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  Synaptic plasticity and microRNA-dependent regulation of translation

   School of Biochemistry

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  Prof Jonathan Hanley  Applications accepted all year round  Self-Funded PhD Students Only

About the Project

Changes in synaptic strength underlie the formation of neural circuits during development and their modification in learning and memory processes. Furthermore, dysfunction of such systems is thought to underlie numerous neurological disorders. Long-term synaptic plasticity requires changes in the synthesis of synaptic proteins by the local, activity-dependent, microRNA (miRNA)-dependent regulation of translation. My laboratory is focussed on mechanisms for transducing plasticity stimuli (e.g. NMDA receptor stimulation) into changes in miRNA activity, particularly via Argonaute (Ago) phosphorylation and the regulation of protein-protein interactions in the RNA-induced silencing complex (RISC). We recently demonstrated that the interaction between Ago2 and RISC proteins including GW182 and DDX6 increase in response to LTD induction (Long-Term Depression, a process of synaptic weakening). This mechanism causes translational repression of proteins involved in the maintenance of synaptic function or the structure of dendritic spines, leading to functional changes including spine shrinkage.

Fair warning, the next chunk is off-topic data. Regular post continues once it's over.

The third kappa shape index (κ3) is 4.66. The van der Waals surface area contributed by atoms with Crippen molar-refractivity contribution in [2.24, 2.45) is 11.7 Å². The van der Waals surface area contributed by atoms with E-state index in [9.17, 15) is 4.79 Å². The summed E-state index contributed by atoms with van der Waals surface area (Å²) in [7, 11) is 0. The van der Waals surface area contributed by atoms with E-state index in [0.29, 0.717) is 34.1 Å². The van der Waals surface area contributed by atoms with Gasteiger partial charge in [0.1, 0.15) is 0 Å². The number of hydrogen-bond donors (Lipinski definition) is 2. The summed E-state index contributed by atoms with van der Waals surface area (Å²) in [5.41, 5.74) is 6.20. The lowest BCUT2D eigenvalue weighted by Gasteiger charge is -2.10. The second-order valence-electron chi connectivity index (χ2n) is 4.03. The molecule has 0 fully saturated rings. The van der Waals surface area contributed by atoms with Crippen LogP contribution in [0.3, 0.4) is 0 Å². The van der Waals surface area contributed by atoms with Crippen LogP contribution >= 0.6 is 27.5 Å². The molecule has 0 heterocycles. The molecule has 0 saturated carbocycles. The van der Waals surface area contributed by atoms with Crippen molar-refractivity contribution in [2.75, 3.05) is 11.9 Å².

A self-funded PhD project is available to study aspects of miRNA activity and RISC regulation, and their role in synaptic plasticity or structural plasticity of dendritic spines. Moreover, we also propose a role for this mode of regulation in synaptic weakening associated with Alzheimer’s disease, opening this up as a further possibility for projects.

The project will involve training in the key techniques of cell biology research, including biochemical, molecular and cell imaging techniques to study the molecular mechanisms that underlie the regulation of the synaptic proteome by miRNA activity. In addition, we collaborate with electrophysiologists for analysing synaptic transmission, and behavioural neuroscientists for studying memory, providing additional opportunities for gaining experience in a range of neuroscience techniques. The project will be supervised by Prof. Jonathan Hanley, with collaborative input from other PIs in Bristol. For further information, please contact [Email Address Removed]

We are looking for an enthusiastic and innovative student with a degree in neuroscience, biological science or medical science. The student will join a dynamic, international research group situated in the School of Biochemistry. Bristol is a centre for neuroscience and cell biology research, and the student will benefit from exposure to a wide range of exciting research in this area. The city is exciting, cosmopolitan and culturally diverse, with good flight connections to European cities.


Biological Sciences (4)

Funding Notes

This project is available to international students who wish to self-fund their PhD or who have access to their own funding. Please contact Prof Jonathan Hanley directly for information about the project and how to apply: [Email Address Removed]


Rajgor D., Sanderson T.M., Amici M., Collingridge G.L., Hanley J.G. (2018). NMDAR-dependent Argonaute 2 phosphorylation regulates miRNA activity and dendritic spine plasticity. EMBO Journal, 37(11). pii: e97943.
Rajgor D, Fiuza M, Parkinson GT, Hanley JG. (2017) PICK1 Ca2+ Sensor Modulates NMDA Receptor-Dependent MicroRNA-Mediated Translational Repression in Neurons. Journal of Biological Chemistry pii: jbc.M117.776302
Antoniou A., Baptista M., Carney N.C. Hanley J.G. (2014). PICK1 links Argonaute 2 to endosomes in neuronal dendrites and regulates miRNA activity. EMBO Reports 15:548-56.

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